Agree with you capitalism analogy. it’s a good counter. though from my travels in Eastern Europe the best method to implement hard core free market capitalism is to get rid of ‘gun protected’ communism!

                    • Pascal's bookie

                      “It’s a chicken or egg argument (what comes first the communist or the gun!)”

                      Not really. Most “communist” regimes that people can point to came about via revolutions against despotic regimes.

                      The point is that it isn’t ‘communism’ that requires guns and oppression. It’s ‘non-pluralism’.

                  • Draco T Bastard

                    I disagree – communism always starts out with pure intentions but pretty much always morphs into “centralised authoritarianism or military junta’s”…

                    Just like this government is going for with it’s new GCSB rulings?

                    The flaw you describe has nothing to do with communism and everything to do with hierarchy which is why we see the same flaw in Western ‘democracies’. Capitalism is inherently hierarchical and authoritarian – they’ve just learned to hide it better.

                    How do you tell a communist regime? It has participatory democracy.

                    There has not been a communist society except possibly the 1871 Paris Commune which Marx liked better than Marxism (Marx, by his own words, wasn’t a Marxist) and that purported to be anarchist.

                    • Cant remember my last username

                      Lets agree to disagree – too late for me to be arguing the semantics of political definitions…thanks for the debate though was insightful and fun

                    • Bill

                      I lived in a communist society. No heirarchy. No patriarchy. (And no-one considered themselves to be communist, anarchist or any such like.) It was small. But then what is society beyond everyday social contacts that weakens beyond the bounds of everyday conatct? Nothing. Society is precisely determined by social contact.

                      This small city I live in has thousands of societies perverted and twisted and squeezed by the homogenising efforts of the NZ state…its bureacracies and laws and norms….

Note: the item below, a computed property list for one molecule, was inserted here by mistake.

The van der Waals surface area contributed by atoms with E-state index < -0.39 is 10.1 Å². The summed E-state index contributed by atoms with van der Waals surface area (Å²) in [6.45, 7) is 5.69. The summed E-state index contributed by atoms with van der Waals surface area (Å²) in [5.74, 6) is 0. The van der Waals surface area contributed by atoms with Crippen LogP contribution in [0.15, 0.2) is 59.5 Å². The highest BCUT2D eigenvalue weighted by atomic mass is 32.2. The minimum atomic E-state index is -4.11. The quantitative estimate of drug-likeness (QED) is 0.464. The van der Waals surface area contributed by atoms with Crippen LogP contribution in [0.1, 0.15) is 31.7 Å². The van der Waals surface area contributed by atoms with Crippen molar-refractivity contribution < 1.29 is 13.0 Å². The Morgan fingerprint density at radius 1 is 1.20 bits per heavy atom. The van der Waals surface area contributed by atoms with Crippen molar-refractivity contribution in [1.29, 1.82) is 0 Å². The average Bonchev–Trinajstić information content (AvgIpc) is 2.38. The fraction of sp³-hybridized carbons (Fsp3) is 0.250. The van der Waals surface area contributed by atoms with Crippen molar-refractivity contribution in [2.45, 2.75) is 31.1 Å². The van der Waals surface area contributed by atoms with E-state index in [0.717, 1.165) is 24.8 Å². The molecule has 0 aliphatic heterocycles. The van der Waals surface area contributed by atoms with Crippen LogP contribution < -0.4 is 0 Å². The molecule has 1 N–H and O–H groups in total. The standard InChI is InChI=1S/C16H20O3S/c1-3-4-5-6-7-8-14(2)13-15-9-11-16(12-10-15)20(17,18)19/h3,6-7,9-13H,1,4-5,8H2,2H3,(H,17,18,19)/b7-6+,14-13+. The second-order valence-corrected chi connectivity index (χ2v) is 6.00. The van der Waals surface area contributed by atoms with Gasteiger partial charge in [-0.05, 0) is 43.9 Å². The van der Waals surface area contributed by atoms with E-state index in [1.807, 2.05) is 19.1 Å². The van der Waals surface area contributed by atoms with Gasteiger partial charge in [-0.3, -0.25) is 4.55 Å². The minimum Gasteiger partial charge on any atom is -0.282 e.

• Huginn 21.4.1.1.1.2

              The idiocy of orthodox economics is that it’s too stupid to use all these really useful and practical mathematical models that the nice engineers have made.

    • Huginn 21.5

      Raise your game, buddy.

      http://www.epoc.org.nz/

    • Mike S 21.6

      If the devil existed, one of his human forms would be Friedman.

  22. Wisdumb 22

    Brilliant brilliant brilliant and great credit to all who put it together.

    What I like is that by introducing two simple mechanisms:

    a) A single buyer in between the generators and retailers (and it’s much used overseas and not radical) and
    b) An Average Present Price model to replace the dysfunctional Long Run Marginal Pricing mechanism –

    it will skewer the gentailer oligopoly, generator gaming of the wholesale market, and the false price rises of the domestic market.

    And so elegant – no awkward buying back of bloated MOMs and their wastefully duplicated offices, PR, advertising, and administration fluff, but yet no extra new hierarchy – NZ Power will merely replace the existing MCo or NZX or whatever it is called these days. Then I see the whole false synthetic fake competition model come tumbling down in due course because there will be no super profits to be made ripping off the consumer so no way to pay for the excesses of the present electricity market, so no reason for separate organisations to exist.